12.  07-23-2010 06:43 PM JKDS Join Date Feb 2008 Posts 4,293 Location Chandler, AZ Originally Posted by supahaole I know we don't have enough info but why are giving villain such a narrow range. @ 2nl (don't know ops stakes) QQ, JJ, is almost always continuing and TT, 99, AQ, AJ, are gonna stick around enough to exploit them too. But I think ops original question is being over looked. JKDS gave a great explanation of what equity is but how do we do that on the fly? I still think that practice with a tool like pokerstove is the best way to get comfortable with understanding our equity vs any given range. No? Obv i dont think thats actually anyones continuing range, but its a good exercise for figuring out our equity. Ya, pokerstoving things alot will get u a good feel...but only if you really understand why pokerstove says what it says. If you do understand, and you know your equity against every possible hand, then you can easily determine what your equity is without needing pokerstove if you really wanted to. Honestly, i dont really ever care what my equity is...and i rather just know that im beating so and so in villains range and behind so and so and hes folding so and so and raising so and so etc. @nightgizmo: yup thats exactly why. KQ will suck out about 12% of the time, and we'll almost never improve against 33 or 88. So really its 8*88% : 6+8*12% which is about 50%:50%
13.  07-24-2010 08:02 PM HarleyGuy13 Join Date Sep 2008 Posts 1,371 Location Oregon Wow seems to me everybody is busy patting themselfs on the back for pointing out that he doesn't have his opponent on a range. The example is just an example. So the answer would be something like "Well first we put our opponent on a range. Then we figure out how often we get beat.............." Rowhouse I wish I had the answer for you but I don't. Hopefully Spoon or somebody who actually knows will jump in soon and give you the math. "You start the game with a full pot o’ luck and an empty pot o’ experience... The object is to fill the pot of experience before you empty the pot of luck." Originally Posted by XxStacksxX Do you have testicles? If so, learn to bet like it
14.  07-24-2010 08:12 PM JKDS Join Date Feb 2008 Posts 4,293 Location Chandler, AZ Originally Posted by HarleyGuy13 Wow seems to me everybody is busy patting themselfs on the back for pointing out that he doesn't have his opponent on a range. The example is just an example. So the answer would be something like "Well first we put our opponent on a range. Then we figure out how often we get beat.............." Rowhouse I wish I had the answer for you but I don't. Hopefully Spoon or somebody who actually knows will jump in soon and give you the math. LOL at not reading the thread and insulting everyone in it. Good job sir, good job.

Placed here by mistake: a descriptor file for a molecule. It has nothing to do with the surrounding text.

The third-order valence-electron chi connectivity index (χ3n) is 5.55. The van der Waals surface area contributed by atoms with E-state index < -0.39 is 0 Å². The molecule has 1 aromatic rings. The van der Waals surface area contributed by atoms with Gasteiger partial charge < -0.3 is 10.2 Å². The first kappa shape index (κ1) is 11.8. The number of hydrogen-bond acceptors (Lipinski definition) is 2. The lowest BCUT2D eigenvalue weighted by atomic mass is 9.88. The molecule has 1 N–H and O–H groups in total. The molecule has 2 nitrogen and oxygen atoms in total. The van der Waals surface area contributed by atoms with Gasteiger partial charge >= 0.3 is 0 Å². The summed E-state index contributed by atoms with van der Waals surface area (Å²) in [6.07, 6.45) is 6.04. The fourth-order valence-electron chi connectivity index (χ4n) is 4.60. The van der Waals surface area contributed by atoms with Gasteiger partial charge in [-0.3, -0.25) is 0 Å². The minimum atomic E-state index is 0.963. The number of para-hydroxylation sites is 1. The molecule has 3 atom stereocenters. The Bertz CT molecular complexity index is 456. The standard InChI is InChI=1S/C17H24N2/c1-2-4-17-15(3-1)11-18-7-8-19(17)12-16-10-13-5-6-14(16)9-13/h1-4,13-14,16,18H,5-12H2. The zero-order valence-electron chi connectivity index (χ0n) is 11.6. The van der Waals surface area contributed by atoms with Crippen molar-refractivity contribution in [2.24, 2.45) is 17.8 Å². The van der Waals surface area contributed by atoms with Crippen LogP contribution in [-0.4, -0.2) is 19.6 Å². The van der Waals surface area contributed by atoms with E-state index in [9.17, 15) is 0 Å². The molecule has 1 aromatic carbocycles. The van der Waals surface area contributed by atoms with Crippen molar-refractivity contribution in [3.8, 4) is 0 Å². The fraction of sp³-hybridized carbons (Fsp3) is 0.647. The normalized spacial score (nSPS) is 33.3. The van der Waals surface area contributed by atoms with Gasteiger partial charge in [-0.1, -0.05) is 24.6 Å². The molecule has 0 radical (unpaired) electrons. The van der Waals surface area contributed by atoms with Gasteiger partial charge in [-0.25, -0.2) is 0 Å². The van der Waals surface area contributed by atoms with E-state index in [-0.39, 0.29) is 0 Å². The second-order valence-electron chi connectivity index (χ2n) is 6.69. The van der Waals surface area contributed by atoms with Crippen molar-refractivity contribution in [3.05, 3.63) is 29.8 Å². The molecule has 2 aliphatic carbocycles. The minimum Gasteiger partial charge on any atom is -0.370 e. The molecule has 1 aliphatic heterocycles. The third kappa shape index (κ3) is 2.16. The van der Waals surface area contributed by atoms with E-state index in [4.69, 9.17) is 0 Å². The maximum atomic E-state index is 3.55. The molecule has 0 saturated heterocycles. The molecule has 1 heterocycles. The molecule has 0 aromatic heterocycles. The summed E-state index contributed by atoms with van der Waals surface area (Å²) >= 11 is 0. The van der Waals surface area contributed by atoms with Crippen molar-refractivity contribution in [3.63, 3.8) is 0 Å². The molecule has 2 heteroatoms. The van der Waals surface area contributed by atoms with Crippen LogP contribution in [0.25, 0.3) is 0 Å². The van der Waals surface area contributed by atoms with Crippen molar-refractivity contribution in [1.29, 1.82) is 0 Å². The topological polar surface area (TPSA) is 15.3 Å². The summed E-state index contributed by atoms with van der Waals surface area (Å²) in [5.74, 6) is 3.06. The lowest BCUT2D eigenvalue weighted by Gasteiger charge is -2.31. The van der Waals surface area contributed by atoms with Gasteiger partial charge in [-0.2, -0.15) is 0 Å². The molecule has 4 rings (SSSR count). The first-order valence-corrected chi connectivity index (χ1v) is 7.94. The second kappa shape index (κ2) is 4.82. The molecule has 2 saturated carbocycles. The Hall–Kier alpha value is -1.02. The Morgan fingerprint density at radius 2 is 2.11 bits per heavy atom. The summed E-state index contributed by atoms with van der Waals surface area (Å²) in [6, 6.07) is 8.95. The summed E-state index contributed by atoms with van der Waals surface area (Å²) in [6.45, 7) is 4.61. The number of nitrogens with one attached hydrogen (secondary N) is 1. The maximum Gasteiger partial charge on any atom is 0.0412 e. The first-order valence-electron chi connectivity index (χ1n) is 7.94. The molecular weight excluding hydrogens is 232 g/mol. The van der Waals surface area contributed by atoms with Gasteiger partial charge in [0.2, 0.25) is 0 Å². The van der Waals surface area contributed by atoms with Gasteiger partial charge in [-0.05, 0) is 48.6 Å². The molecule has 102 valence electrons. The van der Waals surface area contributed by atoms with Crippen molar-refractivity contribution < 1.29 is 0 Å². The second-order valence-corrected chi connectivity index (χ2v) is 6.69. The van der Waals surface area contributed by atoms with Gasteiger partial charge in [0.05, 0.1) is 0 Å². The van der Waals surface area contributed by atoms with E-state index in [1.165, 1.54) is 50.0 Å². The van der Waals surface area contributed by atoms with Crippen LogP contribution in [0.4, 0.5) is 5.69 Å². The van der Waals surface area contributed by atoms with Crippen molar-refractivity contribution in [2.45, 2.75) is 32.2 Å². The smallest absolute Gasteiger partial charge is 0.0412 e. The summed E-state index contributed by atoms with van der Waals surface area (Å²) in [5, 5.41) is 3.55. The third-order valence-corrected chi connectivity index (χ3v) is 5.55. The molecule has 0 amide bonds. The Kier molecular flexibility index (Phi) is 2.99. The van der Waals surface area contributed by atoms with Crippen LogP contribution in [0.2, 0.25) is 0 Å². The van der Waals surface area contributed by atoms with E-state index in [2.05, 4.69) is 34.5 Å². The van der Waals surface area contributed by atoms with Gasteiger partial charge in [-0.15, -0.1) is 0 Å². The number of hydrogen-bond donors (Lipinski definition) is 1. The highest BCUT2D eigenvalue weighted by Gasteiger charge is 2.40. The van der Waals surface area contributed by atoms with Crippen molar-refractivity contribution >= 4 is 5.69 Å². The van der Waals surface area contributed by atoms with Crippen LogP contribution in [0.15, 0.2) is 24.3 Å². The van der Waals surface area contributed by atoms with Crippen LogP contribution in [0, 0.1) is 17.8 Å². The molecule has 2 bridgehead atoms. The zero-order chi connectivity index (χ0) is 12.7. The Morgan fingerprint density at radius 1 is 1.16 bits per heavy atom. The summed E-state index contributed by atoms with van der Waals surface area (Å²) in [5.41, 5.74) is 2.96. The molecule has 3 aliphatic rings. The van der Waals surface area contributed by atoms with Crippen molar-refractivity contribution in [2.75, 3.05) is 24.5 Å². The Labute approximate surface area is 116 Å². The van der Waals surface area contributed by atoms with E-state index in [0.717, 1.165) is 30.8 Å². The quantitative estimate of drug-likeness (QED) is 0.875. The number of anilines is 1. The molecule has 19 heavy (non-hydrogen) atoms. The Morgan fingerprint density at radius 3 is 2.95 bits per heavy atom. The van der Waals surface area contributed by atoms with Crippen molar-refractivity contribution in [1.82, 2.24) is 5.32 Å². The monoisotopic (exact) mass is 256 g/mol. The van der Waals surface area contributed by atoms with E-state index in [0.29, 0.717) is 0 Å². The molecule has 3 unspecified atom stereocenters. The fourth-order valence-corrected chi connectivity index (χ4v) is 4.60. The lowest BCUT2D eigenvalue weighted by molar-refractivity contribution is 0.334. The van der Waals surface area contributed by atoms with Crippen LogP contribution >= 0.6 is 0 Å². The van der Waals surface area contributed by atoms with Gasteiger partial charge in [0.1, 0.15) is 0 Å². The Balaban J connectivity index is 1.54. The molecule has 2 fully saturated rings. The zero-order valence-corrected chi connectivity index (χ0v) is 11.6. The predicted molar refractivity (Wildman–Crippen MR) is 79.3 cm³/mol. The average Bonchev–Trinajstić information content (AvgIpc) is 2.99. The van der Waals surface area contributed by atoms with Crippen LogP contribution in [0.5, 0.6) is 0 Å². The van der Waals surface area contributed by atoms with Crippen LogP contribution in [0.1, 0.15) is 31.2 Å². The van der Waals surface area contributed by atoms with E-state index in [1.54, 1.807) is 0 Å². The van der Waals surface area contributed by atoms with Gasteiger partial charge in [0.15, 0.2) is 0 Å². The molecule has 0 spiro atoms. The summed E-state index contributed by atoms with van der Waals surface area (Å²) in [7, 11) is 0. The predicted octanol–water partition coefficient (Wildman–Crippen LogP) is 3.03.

15.  07-24-2010 08:47 PM supa Join Date Feb 2010 Posts 3,336 Location At the bar drinking whisky with an "e" Originally Posted by HarleyGuy13 Wow seems to me everybody is busy patting themselfs on the back for pointing out that he doesn't have his opponent on a range. Originally Posted by supahaole ...I think ops original question is being over looked. JKDS gave a great explanation of what equity is but how do we do that on the fly? I still think that practice with a tool like pokerstove is the best way to get comfortable with understanding our equity vs any given range. No? This is me patting myself on the back for pointing out that I understood ops question. Originally Posted by JKDS Ya, pokerstoving things alot will get u a good feel...but only if you really understand why pokerstove says what it says. If you do understand, and you know your equity against every possible hand, then you can easily determine what your equity is without needing pokerstove if you really wanted to. Honestly, i dont really ever care what my equity is...and i rather just know that im beating so and so in villains range and behind so and so and hes folding so and so and raising so and so etc. Now I'm patting JK on the back for giving a well thought out answer to said question. Look at me. Now look at him. Now back at me. I'm on a horse. “Right thoughts produce right actions and right actions produce work which will be a material reflection for others to see of the serenity at the center of it all” Put hero on a goddamn range part II- The 6max years Originally Posted by d0zer start using your brain more and vagina less Originally Posted by kingnat Members who's signature is a humorous quote about his/herself made by someone who is considered a notable member of the FTR community to give themselves a sense of belonging.